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Most iPhoners like Siri now and then, but won’t talk to her in public

That’s one of the findings of a new Creative Strategies study that examines how often and in what situations people use mobile voice assistants like Google Now and Siri. Seventy percent of iPhone users, the survey finds, use Apple’s personal assistant “rarely” or “sometimes,” but only 3 percent feel comfortable asking her questions or giving her … Continue reading “Most iPhoners like Siri now and then, but won’t talk to her in public”

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That’s one of the findings of a new Creative Strategies study that examines how often and in what situations people use mobile voice assistants like Google Now and Siri. Seventy percent of iPhone users, the survey finds, use Apple’s personal assistant “rarely” or “sometimes,” but only 3 percent feel comfortable asking her questions or giving her commands in public. In fact, one in five people don’t like talking to devices of any kind, especially in public.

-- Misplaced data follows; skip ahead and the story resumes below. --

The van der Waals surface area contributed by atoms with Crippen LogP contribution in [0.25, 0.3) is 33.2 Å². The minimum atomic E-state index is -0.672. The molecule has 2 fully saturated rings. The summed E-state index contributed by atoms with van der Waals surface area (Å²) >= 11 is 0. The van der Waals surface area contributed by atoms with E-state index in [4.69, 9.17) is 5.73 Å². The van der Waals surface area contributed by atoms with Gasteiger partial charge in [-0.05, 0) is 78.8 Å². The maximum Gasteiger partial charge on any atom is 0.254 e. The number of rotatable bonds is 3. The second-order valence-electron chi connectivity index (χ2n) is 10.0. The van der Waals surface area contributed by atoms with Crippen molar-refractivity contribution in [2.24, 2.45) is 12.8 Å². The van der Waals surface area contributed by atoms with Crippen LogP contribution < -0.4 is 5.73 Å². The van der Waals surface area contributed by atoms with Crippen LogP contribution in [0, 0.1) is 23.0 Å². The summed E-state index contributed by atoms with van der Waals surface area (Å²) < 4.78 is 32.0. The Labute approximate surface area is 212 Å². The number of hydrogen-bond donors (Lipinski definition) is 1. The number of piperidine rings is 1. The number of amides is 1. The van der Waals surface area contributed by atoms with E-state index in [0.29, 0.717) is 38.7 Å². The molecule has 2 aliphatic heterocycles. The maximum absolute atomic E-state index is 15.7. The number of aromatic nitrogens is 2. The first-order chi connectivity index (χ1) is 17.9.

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This attitude may change, however, analyst Carolina Milanesi notes: 

“As wearables become more pervasive – and I am not thinking here about just smartwatches but earbuds, clothing and so on – the ability to hear and carry sound will also improve.  This coupled with AI’s ability to turn current voice assistants into true digital agents able to have natural exchanges will remove the barrier of “talking to technology”.

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About the author

Fast Company Senior Writer Mark Sullivan covers emerging technology, politics, artificial intelligence, large tech companies, and misinformation. An award-winning San Francisco-based journalist, Sullivan's work has appeared in Wired, Al Jazeera, CNN, ABC News, CNET, and many others.

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